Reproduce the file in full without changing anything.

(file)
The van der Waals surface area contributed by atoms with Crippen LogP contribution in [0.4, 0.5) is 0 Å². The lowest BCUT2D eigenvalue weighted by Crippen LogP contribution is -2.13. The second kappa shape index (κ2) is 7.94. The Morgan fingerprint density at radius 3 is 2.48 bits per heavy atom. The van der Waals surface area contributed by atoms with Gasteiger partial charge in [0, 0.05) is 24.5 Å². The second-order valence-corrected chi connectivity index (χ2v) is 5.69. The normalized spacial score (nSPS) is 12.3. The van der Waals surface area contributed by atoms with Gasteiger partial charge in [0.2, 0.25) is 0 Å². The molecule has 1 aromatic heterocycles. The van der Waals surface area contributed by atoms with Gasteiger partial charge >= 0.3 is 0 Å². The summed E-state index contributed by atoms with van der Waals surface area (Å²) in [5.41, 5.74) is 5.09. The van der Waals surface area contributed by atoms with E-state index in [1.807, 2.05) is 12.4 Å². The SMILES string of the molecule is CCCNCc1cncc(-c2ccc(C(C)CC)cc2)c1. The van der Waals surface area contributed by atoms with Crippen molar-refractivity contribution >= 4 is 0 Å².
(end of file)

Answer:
The van der Waals surface area contributed by atoms with Crippen LogP contribution in [0.4, 0.5) is 0 Å². The lowest BCUT2D eigenvalue weighted by Crippen LogP contribution is -2.13. The second kappa shape index (κ2) is 7.94. The Morgan fingerprint density at radius 3 is 2.48 bits per heavy atom. The van der Waals surface area contributed by atoms with Gasteiger partial charge in [0, 0.05) is 24.5 Å². The second-order valence-corrected chi connectivity index (χ2v) is 5.69. The normalized spacial score (nSPS) is 12.3. The van der Waals surface area contributed by atoms with Gasteiger partial charge in [0.2, 0.25) is 0 Å². The molecule has 1 aromatic heterocycles. The van der Waals surface area contributed by atoms with Gasteiger partial charge >= 0.3 is 0 Å². The summed E-state index contributed by atoms with van der Waals surface area (Å²) in [5.41, 5.74) is 5.09. The van der Waals surface area contributed by atoms with E-state index in [1.807, 2.05) is 12.4 Å². The SMILES string of the molecule is CCCNCc1cncc(-c2ccc(C(C)CC)cc2)c1. The van der Waals surface area contributed by atoms with Crippen molar-refractivity contribution >= 4 is 0 Å².